Before discussing the lookup functions and how they are used, let's start by creating a lookup table.
This lookup table has four attributes and the place attribute is a unique key. If you access this table using a Lookup Expression Rule you will use a key value to retrieve the other attributes. If there is no entry in the lookup table with a specific key value, the Lookup Expression Rule will allow you to write a new entry into the lookup table. But the Lookup Expression Rule does not give you the ability to modify or delete entries from the lookup table. With a Lookup Function Rule, you have full control over the lookup table and the lookup functions are what you use to manipulate the contents of the lookup table.
The lookup functions are only available from within a Lookup Rule, although to use them from within a Lookup Expression Rule you would probably need to call a function defined within a Datascript Module, as no matter what you want to do with these functions you will need to write more than a single statement of code (which is all you can include in a Lookup Expression Rule).
The expressor.lookup.connection is the top-level object that you use to create the other lookup function objects. It is created using the function get_connection on the lookup object.
conn = lookup.get_connection("name of lookup table")
The name of the lookup table, the argument to the get_connection function, is comprised of the name of the project or library that contains the lookup table artifact concatenated to the name of the lookup table artifact, separated by an underscore. For example, if the Presidents lookup table were in a project (or library) name Government, the argument to the get_connection function would be Government_Presidents.
Once you have the connection object, you can get the reader, range_reader, writer, updater and deleter objects with functions such as:
The get_reader and get_range_reader functions require an argument, which is the name of the key. For the Presidents lookup table, this would be Key, the name of the key and not place the name of the attribute comprising the key.
Each of the lookup objects implements the method execute. The arguments to this method differ depending on which object the method is called.
For the reader and range_reader objects, the argument is a string indexed datascript table in which the index name is the name of the key column(s) (not the key name), and the value is the key value, which you most likely obtain from an input parameter to the Lookup Funtcion Rule. In the Lookup Function Rule, the input and output parameters are populated once you select the lookup table and key, as shown in the following figure,although you may add additional input parameters corresponding to the attributes in the incoming record.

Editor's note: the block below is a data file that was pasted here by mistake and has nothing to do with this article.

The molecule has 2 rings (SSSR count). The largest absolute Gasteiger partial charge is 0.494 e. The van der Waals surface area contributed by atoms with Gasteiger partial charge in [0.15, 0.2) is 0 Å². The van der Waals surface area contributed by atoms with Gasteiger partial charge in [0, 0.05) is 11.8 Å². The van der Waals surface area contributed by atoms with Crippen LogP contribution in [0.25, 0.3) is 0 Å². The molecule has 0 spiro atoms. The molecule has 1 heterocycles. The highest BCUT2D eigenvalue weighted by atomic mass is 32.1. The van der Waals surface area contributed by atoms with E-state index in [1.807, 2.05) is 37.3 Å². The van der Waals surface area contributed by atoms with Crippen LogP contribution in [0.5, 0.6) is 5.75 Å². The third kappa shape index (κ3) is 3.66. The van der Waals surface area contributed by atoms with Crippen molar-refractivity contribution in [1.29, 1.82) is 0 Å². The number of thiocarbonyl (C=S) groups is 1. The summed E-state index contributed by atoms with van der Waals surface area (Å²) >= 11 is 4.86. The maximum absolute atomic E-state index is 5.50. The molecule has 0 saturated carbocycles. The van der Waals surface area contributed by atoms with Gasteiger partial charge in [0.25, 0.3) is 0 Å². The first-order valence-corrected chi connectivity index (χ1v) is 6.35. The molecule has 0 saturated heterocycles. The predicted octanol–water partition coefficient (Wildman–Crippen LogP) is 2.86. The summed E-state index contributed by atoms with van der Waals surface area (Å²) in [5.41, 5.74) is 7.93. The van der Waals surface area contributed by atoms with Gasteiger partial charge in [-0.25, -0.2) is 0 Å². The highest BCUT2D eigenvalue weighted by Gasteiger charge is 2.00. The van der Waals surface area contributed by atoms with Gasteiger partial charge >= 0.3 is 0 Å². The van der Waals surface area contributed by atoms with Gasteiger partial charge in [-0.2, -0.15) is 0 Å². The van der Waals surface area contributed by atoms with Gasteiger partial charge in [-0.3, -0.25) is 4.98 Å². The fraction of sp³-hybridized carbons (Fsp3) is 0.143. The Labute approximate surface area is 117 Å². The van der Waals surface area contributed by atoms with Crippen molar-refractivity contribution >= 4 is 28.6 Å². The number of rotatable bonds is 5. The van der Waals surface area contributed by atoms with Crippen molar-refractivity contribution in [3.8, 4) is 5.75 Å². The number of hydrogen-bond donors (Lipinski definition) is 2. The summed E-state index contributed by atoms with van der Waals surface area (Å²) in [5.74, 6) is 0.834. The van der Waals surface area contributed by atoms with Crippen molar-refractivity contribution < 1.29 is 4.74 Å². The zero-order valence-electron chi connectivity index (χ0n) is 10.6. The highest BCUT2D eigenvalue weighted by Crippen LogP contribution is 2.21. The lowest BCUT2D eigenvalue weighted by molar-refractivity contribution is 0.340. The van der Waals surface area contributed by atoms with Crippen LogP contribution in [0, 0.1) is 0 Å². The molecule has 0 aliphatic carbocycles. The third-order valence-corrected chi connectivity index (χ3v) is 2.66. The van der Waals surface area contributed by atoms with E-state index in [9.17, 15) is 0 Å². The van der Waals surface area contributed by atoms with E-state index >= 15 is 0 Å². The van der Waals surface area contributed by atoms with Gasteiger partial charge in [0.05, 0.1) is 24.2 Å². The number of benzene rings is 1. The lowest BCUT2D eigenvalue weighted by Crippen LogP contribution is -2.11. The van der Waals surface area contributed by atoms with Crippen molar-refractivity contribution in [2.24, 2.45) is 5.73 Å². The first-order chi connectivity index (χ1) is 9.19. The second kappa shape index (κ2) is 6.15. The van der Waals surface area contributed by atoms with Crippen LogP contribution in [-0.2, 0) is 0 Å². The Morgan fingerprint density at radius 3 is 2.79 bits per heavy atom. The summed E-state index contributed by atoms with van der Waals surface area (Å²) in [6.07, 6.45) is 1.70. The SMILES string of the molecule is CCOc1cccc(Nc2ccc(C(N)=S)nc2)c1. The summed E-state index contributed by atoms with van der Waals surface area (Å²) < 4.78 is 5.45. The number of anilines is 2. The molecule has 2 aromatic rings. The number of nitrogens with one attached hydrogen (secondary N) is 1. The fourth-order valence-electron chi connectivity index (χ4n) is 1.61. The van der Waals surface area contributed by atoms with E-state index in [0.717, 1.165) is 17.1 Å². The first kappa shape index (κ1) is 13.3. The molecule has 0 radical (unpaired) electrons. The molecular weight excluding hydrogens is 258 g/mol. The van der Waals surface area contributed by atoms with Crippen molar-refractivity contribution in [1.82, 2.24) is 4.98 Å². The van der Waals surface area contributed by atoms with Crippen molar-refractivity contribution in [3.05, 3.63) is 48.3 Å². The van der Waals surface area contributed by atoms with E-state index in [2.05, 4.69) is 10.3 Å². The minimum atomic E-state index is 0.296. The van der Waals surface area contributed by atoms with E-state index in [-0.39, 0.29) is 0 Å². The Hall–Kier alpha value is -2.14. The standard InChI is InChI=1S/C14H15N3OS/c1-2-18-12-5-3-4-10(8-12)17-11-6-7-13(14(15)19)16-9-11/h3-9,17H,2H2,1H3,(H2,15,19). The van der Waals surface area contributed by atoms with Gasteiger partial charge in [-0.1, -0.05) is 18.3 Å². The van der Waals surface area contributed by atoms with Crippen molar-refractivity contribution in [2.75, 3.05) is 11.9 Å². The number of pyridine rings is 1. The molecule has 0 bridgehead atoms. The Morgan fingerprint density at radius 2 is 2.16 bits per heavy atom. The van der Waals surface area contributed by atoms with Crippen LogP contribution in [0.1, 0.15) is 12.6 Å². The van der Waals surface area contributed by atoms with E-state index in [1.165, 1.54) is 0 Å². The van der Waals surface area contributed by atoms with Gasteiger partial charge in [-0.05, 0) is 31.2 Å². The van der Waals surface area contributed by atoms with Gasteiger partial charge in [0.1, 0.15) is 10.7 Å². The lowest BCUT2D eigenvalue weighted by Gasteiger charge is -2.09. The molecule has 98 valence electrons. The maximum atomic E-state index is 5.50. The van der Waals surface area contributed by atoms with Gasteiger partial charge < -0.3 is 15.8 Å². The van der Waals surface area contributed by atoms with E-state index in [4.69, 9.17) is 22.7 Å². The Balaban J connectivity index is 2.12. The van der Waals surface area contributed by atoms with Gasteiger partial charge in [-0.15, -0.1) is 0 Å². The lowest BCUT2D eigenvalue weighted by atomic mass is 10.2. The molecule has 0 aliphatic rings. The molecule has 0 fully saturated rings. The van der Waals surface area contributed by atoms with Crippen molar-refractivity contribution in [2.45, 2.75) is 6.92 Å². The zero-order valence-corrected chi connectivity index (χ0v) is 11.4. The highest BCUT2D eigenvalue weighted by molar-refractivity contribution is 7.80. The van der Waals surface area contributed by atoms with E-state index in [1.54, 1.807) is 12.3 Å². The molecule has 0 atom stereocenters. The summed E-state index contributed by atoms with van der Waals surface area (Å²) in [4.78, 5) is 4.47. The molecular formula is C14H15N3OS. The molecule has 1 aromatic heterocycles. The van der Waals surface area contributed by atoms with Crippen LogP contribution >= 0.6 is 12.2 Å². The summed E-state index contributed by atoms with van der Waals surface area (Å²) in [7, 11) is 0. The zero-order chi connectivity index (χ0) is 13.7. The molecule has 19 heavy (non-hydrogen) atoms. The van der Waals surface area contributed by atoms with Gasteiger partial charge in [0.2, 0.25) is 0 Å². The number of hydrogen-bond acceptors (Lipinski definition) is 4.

To retrieve data related to a specific president, your function call would appear something like the following.
If the key is comprised of multiple attributes, you simply create a table argument with multiple elements.
Note that this invocation does not return a value. To obtain the return, you call the reader:next function, which returns a string indexed table with the data from the lookup and the expressor.lookup.rowid, the unique identifier for the data row in the lookup table.
president, rowid = reader:next()
The variable president will contain content similar to the following.
To obtain each value, use the standard table dot notation.
FirstName = president.first_name
The rowid is not something you can view or print; you use it as an argument when updating or deleting a row in the lookup table. If you have used a non-unique lookup table key, you can call reader:next multiple times to retrieve all of the entries returned from the lookup table.
To write new content to the lookup table you invoke execute method on the writer object. In this usage, the argument is a string indexed table that has the same structure as the lookup table. For example:
If the row is successfully written, the rowid is returned. If there is a problem, rowid is nil and an error message (str) is returned.
In order to update or delete a row from the lookup table, you must first read the row to obtain the rowid, which identifies the row you want to update or delete. To update a row in the lookup table, you invoke the execute method on the updater object. This function call requires two arguments; the first is the rowid of the row you want to update; the second is a string indexed table with the updated content. This table must include an element for every attribute in a lookup table entry.
And to delete content from the lookup table, you pass the rowid as the argument to execute.
Calling execute on the range_reader object may have surprising results. This call will return a lookup table entry that matches the key, but if there is no such record it returns the record with the next higher key value. For example,